Update – Frogless
As of 2015, neither Anne nor I have seen frogs in the garden. Weather conditions must have played a part… We have had several intolerably dry, hot summers, with sweltering nights when it was difficult to sleep… And we had to water our flowers several times a day. As nearby Gillespie Park’s pond has also lost its frogs, we must hope that conditions improve for us all, frogs & frog fans.
VIDEO: FROGS-EYE VIEW HOPPING UP GARDEN PATH
Question: How long have there been frogs in Highbury?
Frogs were so plentiful, in Islington and elsewhere round the country, that the marshy, boggy land they lived in might be named Frog Street or Frog Lane after them. Throughout the Middle Ages, London’s Frog Lane was the direct route from Clerkenwell to Highbury.
In HISTORY of HIGHBURY Keith Sugden traces the old FROG LANE, giving us present-day names of those streets which now cover it. In 1381, after protestors had set fire to St John’s Priory Clerkenwell, this would have been their direct back route to Sir John Hales’ Manor House in Highbury. (See Medieval Highbury page for more about the Peasants’ Revolt.)
Frog Lane in the Middle Ages: what would it have been like? Damp, soggy & squelchy, with mist rising from saturated ground & puddles to splash through… plantlife along the lane would have offered good cover for frogs as they sat, hidden & still, watching for worms, slugs, snails & insects. Some wildflowers, such as Creeping Buttercup, Purple Loosestrife & Ragged Robin would have flourished in the moist conditions along Frog Lane.
Humans trudging along Frog Lane might not see or hear a frog at all for most of the year. But in spring, at mating time, the lane would have thrummed with booming croaks as a RISING of frogs emerged from cover, a mass exodus of frogdom, hopping back to the pond of its birth.
Horses, cows, carts & carriages would have used Frog Lane in the Middle Ages. On 14th July 1381, there would have been, as well, thousands of peasants squelching through the mud, slogging their way from the burning Priory at Clerkenwell to the Manor House at Highbury. A frog’s-eye view of the Peasant Revolt for those amphibians living here.
Years passed. By 1735, Frog Lane was said to have three inns – The Chequer, The Flower Pot & The Fox and Cub. Between 1735 & 1746, there was also a Frog Hall (‘may have been a local nickname’); on its inn sign was a plough being drawn by frogs (!) By 1765, Frog Lane inns were The Rose, Barley Mow, Plough & Angel (Angler).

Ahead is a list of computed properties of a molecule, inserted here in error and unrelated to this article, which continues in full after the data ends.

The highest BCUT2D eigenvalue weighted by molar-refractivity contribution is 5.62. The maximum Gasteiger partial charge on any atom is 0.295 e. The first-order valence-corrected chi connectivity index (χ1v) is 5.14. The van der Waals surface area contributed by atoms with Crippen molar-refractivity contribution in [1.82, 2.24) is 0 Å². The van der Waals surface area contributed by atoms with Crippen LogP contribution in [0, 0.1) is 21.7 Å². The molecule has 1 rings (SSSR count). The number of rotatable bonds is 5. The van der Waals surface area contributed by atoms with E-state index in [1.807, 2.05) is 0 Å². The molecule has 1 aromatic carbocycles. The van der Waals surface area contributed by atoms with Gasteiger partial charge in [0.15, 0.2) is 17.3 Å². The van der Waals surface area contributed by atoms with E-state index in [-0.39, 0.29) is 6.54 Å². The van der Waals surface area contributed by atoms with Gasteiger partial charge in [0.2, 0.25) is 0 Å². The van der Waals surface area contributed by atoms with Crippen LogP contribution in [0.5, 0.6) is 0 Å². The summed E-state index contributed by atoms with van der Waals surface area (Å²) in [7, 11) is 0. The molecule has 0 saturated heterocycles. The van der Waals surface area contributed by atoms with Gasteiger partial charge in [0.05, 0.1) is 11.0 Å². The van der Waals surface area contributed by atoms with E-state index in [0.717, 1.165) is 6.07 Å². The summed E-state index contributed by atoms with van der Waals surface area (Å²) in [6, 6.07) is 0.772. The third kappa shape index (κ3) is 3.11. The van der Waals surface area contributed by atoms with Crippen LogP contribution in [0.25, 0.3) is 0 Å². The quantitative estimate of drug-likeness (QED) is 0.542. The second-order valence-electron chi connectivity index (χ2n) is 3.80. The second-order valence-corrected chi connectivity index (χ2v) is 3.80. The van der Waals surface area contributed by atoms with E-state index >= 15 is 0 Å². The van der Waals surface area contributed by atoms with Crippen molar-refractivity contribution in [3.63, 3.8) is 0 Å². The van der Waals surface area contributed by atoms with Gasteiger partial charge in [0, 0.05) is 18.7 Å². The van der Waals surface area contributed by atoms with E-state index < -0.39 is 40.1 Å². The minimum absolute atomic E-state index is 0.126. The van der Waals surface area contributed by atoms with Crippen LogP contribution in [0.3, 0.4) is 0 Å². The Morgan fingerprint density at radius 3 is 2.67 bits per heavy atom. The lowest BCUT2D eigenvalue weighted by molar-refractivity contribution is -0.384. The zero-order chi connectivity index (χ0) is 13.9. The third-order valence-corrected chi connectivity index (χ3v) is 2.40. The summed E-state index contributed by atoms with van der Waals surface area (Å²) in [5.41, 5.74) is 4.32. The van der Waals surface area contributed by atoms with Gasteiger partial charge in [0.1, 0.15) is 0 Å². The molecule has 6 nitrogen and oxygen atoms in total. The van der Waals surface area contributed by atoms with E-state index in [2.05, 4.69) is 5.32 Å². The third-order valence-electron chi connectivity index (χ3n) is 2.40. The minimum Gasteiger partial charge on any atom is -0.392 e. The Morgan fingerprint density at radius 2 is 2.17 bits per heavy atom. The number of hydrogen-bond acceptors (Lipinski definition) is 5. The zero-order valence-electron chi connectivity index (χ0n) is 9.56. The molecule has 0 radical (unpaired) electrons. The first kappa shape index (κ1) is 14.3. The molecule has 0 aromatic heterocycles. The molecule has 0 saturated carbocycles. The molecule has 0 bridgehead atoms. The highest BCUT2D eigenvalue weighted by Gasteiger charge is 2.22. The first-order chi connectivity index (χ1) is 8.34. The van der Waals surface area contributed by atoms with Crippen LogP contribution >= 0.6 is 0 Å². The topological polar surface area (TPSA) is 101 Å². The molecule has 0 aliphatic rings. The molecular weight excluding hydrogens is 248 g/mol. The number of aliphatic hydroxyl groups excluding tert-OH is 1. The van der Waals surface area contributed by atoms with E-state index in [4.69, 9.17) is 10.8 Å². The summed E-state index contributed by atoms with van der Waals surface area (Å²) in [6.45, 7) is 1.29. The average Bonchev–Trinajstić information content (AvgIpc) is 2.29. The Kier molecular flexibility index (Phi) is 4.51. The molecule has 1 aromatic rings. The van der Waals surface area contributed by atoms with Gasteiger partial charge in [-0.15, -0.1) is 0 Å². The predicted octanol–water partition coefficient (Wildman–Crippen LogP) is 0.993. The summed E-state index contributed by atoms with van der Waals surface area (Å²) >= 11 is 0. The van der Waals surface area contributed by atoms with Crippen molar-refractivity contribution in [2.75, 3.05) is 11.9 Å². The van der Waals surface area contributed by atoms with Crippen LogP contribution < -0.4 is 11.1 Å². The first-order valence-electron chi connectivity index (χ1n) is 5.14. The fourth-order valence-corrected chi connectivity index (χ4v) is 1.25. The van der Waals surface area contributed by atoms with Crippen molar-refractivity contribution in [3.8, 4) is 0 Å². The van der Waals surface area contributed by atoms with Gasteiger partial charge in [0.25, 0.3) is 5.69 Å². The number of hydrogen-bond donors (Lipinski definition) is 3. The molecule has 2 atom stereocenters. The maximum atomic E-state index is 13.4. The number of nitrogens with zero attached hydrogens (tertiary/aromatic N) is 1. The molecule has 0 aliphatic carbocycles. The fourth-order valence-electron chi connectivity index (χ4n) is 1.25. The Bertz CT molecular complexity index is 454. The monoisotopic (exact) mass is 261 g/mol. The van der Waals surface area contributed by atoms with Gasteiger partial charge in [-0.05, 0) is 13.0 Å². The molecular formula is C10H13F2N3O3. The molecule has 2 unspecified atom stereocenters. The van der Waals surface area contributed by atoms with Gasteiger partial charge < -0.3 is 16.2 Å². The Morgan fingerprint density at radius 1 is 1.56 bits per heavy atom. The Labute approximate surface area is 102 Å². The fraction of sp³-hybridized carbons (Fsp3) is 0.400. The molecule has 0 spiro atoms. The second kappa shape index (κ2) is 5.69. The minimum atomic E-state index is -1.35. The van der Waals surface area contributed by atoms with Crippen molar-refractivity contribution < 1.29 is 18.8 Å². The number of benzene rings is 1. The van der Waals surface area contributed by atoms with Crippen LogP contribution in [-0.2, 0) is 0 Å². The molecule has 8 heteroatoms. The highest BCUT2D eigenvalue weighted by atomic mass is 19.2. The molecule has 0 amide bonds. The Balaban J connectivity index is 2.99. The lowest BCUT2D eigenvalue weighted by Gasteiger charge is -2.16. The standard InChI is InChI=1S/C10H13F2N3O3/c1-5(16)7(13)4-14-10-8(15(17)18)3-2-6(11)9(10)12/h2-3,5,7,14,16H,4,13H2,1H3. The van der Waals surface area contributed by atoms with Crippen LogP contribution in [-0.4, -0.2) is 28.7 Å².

ParishRegister UK Parish Records Online A History of the County of Middlesex: Volume 8, Islington and Stoke Newington Parishes, T F T Baker, C R Elrington (eds.), A P Baggs, Diane K. Bolton, Patricia E C Croot (1985)
Frog Lane’s surface was eventually changed. Boggy land was drained, houses built, streets laid out & covered with cobblestones, setts, macadam, tarmac. London’s Frog Lane was divided into segments, each of which got a new name. Frogs are in decline all over the world, and it is obvious that their soggy habitat is unwelcome to humans wishing to live close by. Whatever became of Frog Lane’s homeless frogs?
An Ideal British frog pond: https://duckduckgo.com/?q=british+societies+-+frogs%2C+wildlife&t=ffsb&ia=videos&iax=videos&iai=zuizROu9_zA
The Common Frog/ RSPB : https://www.rspb.org.uk/birds-and-wildlife/wildlife-guides/other-garden-wildlife/amphibians-and-reptiles/common-frog/
A number of cities, towns & villages across England had a ‘Frog Street’ or ‘Frog Lane’, including London, Sheffield, Trowbridge, Lichfield, Worcester, Bristol, Swansea, Minehead, Cannington & the Devon market town of Tiverton. In many case,s streets or lanes were located close to water – mill ponds, rivers or lakes.
The earliest names (Froge mere St, Throgmorton St, Throgge Lane, Froggmorton Lane) incorporate the Middle~English words for frog and for marsh or mere and suggest an area of waterlogged land.
Frog Street (Exeter) was located very close to the medieval bridge that once spanned the river Exe & surrounding marshes. During the Middle Ages the marshy ground was gradually reclaimed & became known as Exe Island… As Hoskins says, “before that (Frog Street) was simply the swampy bank of the wider River Exe, frequented by frogs which gave their name to the new medieval street.” ‘